Aussie-grown 'gluten-friendly' oats are here

GF Oats launch Aussie Oats product

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OAT OPPORTUNITY: GF Oats owner Kylie Martin is looking to tap into domestic and international markets with the new Aussie Oats product. Photo: GF Oats.

OAT OPPORTUNITY: GF Oats owner Kylie Martin is looking to tap into domestic and international markets with the new Aussie Oats product. Photo: GF Oats.

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A Queensland food company says its new Australian-grown, low gluten rolled oats are the first of their kind to hit the market.

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A Queensland food company says its new Australian-grown, low gluten rolled oats are the first of their kind to hit the market.

Toowoomba-based GF Oats' new product, Aussie Oats, contains oats from West Australian farmers who specialise in growing and processing the crop in an environment free from gluten contamination from grains like wheat, barley and spelt.

Previously, consumers had to choose between Australian-made oats containing unknown amounts of gluten due to contamination, or imported oats marketed as 'wheat free' or 'low gluten'.

The Aussie Oats journey from concept to shelf has been five years in the making, beginning in 2016 when GF Oats owner and CEO Kylie Martin got in contact with Avena Mills near Wandering, WA.

Avena had been cleaning, grading and de-husking oats for stockfeed since opening its doors in 2010, but later upgraded its facilities to de-hull, dry and roll oats for the human consumption market.

GF Oats put in its first order for 10 tonnes of oats in April this year and it was bagged for sale in July.

The rolled product was sent in 50-pound tote bags to the Toowoomba facility and then downpacked by Endeavour Foundation Industries, a provider of supported employment services to individuals with intellectual disabilities.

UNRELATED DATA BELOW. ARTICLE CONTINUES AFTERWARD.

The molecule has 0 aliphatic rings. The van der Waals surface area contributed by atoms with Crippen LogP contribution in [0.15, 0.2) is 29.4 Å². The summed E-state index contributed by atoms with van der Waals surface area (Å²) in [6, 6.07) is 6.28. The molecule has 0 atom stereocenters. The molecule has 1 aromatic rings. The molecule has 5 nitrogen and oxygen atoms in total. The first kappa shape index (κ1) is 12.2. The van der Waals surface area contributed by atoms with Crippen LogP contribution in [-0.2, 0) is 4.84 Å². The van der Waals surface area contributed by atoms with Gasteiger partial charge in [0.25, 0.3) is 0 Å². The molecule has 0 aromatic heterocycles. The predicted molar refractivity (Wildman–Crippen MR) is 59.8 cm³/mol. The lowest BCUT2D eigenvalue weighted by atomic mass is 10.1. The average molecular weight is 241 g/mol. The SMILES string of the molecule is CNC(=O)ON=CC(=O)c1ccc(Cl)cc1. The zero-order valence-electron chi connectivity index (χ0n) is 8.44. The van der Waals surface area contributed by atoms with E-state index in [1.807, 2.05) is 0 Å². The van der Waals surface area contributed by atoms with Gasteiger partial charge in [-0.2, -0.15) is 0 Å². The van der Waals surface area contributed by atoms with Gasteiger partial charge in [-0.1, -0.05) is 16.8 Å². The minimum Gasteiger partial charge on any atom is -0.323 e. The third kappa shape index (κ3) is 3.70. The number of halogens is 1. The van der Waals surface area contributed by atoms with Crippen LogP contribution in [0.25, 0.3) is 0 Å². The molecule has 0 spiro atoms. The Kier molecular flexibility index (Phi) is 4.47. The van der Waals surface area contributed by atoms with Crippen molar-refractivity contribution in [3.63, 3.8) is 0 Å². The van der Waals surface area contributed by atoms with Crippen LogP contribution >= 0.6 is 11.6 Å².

Prior to the partnership with Avena, the company was importing all of its 150-tonne annual supply from the US.

Ms Martin is now looking to scale up its WA production and has developed specifications for eastern farmers who want to tap into the low gluten market.

"This is to reduce our costs, but also to shore up our supply so if WA has a drought one year, hopefully we've still got supply here on the eastern seaboard to meet demand," Ms Martin said.

"By helping farmers understand the requirements for growing uncontaminated oats, they can dedicate land to grow this new crop, providing Aussie grown oats, creating access to a new product for consumers looking for Australian made and Australian grown products.

"They might already grow rice or millet or other gluten free crops and the gluten free oats will be a nice rotation for them.

"It's also a premium price for a product when they're already meeting the same compliance issues with their current crops that we would need. So it'll be of benefit for those farmers."

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She said the bonus of Australian-grown oats was having a product that didn't attract trade embargoes.

"Asia has blocked out Canada and the US from accepting any of their oats, so there's quite a growing niche demand in countries like Malaysia, Singapore, Korea, to name a few.

"They are using gluten free oats in some of their products and are wanting to swap over to an Australian brand because that way they don't have to pay the embargo, so there's a nice little niche for us to slip into."

Ms Martin said they've been in contact with several potential crop suppliers in the east, including one in Queensland.

"A family at Goondiwindi has some rice crops and they've shown expressions of interest to grow the oats."

Ms Martin said she was looking to carve out a niche in domestic and international markets but strict labelling laws at home could hamper sales.

"My greatest challenge here is that I can't call these oats gluten free like I can in the rest of the world, so we call them 'gluten friendly' to communicate that they're nil gluten," Ms Martin said.

According to Food Standards Australia New Zealand, a product that contains oats cannot be labelled gluten free, but can be labelled 'low gluten' if it meets certain thresholds.

Coeliac Australia says evidence shows that uncontaminated oats are well tolerated by most people with coeliac disease, however, in some people with coeliac disease, oat consumption can trigger a potentially harmful immune response.

GF Oats is in talks with the Australian Small Business and Family Enterprise Ombudsman and researchers to get the labelling restriction lifted.

"It's really inhibiting the growth of our company domestically because no manufacturers will take the product on, because they can't label the product gluten-free," Ms Martin said.

"Domestically we're going to be a bit hogtied until the food labelling changes. We can't get a lot more growth out of the domestic sales, so we're looking overseas. That will probably be where we sell most of this product."

GF Oats sells its products online and in selected retailers but is currently in discussions with Woolworths to supply about 200 stores.

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